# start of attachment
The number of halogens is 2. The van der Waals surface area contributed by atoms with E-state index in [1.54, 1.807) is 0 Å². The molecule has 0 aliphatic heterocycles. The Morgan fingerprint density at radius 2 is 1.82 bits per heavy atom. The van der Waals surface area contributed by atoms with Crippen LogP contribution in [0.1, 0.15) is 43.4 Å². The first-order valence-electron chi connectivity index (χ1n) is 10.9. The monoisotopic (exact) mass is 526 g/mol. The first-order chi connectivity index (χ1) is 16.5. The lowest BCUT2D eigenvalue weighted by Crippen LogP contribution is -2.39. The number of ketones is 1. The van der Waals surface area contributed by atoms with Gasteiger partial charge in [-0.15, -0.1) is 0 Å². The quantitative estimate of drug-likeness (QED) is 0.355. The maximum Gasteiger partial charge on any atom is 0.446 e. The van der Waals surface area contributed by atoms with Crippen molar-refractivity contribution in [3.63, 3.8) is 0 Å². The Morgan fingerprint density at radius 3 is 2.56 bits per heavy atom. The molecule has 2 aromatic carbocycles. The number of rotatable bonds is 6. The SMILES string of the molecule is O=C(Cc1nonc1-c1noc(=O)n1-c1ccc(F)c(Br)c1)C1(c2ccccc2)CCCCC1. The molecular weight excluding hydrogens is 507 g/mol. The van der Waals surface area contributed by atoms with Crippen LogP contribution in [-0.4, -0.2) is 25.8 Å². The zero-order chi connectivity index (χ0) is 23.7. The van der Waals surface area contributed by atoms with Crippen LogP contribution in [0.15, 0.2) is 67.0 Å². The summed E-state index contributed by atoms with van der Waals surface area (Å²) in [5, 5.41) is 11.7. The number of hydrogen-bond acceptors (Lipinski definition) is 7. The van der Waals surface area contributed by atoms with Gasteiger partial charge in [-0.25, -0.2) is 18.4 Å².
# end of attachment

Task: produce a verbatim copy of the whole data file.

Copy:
The number of halogens is 2. The van der Waals surface area contributed by atoms with E-state index in [1.54, 1.807) is 0 Å². The molecule has 0 aliphatic heterocycles. The Morgan fingerprint density at radius 2 is 1.82 bits per heavy atom. The van der Waals surface area contributed by atoms with Crippen LogP contribution in [0.1, 0.15) is 43.4 Å². The first-order valence-electron chi connectivity index (χ1n) is 10.9. The monoisotopic (exact) mass is 526 g/mol. The first-order chi connectivity index (χ1) is 16.5. The lowest BCUT2D eigenvalue weighted by Crippen LogP contribution is -2.39. The number of ketones is 1. The van der Waals surface area contributed by atoms with Gasteiger partial charge in [-0.15, -0.1) is 0 Å². The quantitative estimate of drug-likeness (QED) is 0.355. The maximum Gasteiger partial charge on any atom is 0.446 e. The van der Waals surface area contributed by atoms with Crippen molar-refractivity contribution in [3.63, 3.8) is 0 Å². The Morgan fingerprint density at radius 3 is 2.56 bits per heavy atom. The molecule has 2 aromatic carbocycles. The number of rotatable bonds is 6. The SMILES string of the molecule is O=C(Cc1nonc1-c1noc(=O)n1-c1ccc(F)c(Br)c1)C1(c2ccccc2)CCCCC1. The molecular weight excluding hydrogens is 507 g/mol. The van der Waals surface area contributed by atoms with Crippen LogP contribution in [-0.4, -0.2) is 25.8 Å². The zero-order chi connectivity index (χ0) is 23.7. The van der Waals surface area contributed by atoms with Crippen LogP contribution in [0.15, 0.2) is 67.0 Å². The summed E-state index contributed by atoms with van der Waals surface area (Å²) in [5, 5.41) is 11.7. The number of hydrogen-bond acceptors (Lipinski definition) is 7. The van der Waals surface area contributed by atoms with Gasteiger partial charge in [-0.25, -0.2) is 18.4 Å².